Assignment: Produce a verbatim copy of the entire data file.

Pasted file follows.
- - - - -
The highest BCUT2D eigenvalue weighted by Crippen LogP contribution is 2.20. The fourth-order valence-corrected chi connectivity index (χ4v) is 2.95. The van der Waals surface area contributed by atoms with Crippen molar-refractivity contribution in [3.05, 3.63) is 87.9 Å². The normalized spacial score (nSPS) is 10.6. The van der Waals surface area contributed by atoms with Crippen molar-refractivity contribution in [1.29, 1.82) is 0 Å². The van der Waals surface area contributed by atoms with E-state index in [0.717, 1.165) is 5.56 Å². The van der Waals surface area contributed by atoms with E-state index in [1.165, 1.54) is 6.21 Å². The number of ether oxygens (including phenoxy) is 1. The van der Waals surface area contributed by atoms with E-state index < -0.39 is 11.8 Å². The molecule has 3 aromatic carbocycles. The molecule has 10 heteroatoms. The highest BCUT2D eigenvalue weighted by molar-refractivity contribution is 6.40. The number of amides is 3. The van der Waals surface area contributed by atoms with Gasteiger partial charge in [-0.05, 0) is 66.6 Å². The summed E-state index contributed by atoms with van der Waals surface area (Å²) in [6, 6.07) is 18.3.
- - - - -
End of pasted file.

The highest BCUT2D eigenvalue weighted by Crippen LogP contribution is 2.20. The fourth-order valence-corrected chi connectivity index (χ4v) is 2.95. The van der Waals surface area contributed by atoms with Crippen molar-refractivity contribution in [3.05, 3.63) is 87.9 Å². The normalized spacial score (nSPS) is 10.6. The van der Waals surface area contributed by atoms with Crippen molar-refractivity contribution in [1.29, 1.82) is 0 Å². The van der Waals surface area contributed by atoms with E-state index in [0.717, 1.165) is 5.56 Å². The van der Waals surface area contributed by atoms with E-state index in [1.165, 1.54) is 6.21 Å². The number of ether oxygens (including phenoxy) is 1. The van der Waals surface area contributed by atoms with E-state index < -0.39 is 11.8 Å². The molecule has 3 aromatic carbocycles. The molecule has 10 heteroatoms. The highest BCUT2D eigenvalue weighted by molar-refractivity contribution is 6.40. The number of amides is 3. The van der Waals surface area contributed by atoms with Gasteiger partial charge in [-0.05, 0) is 66.6 Å². The summed E-state index contributed by atoms with van der Waals surface area (Å²) in [6, 6.07) is 18.3.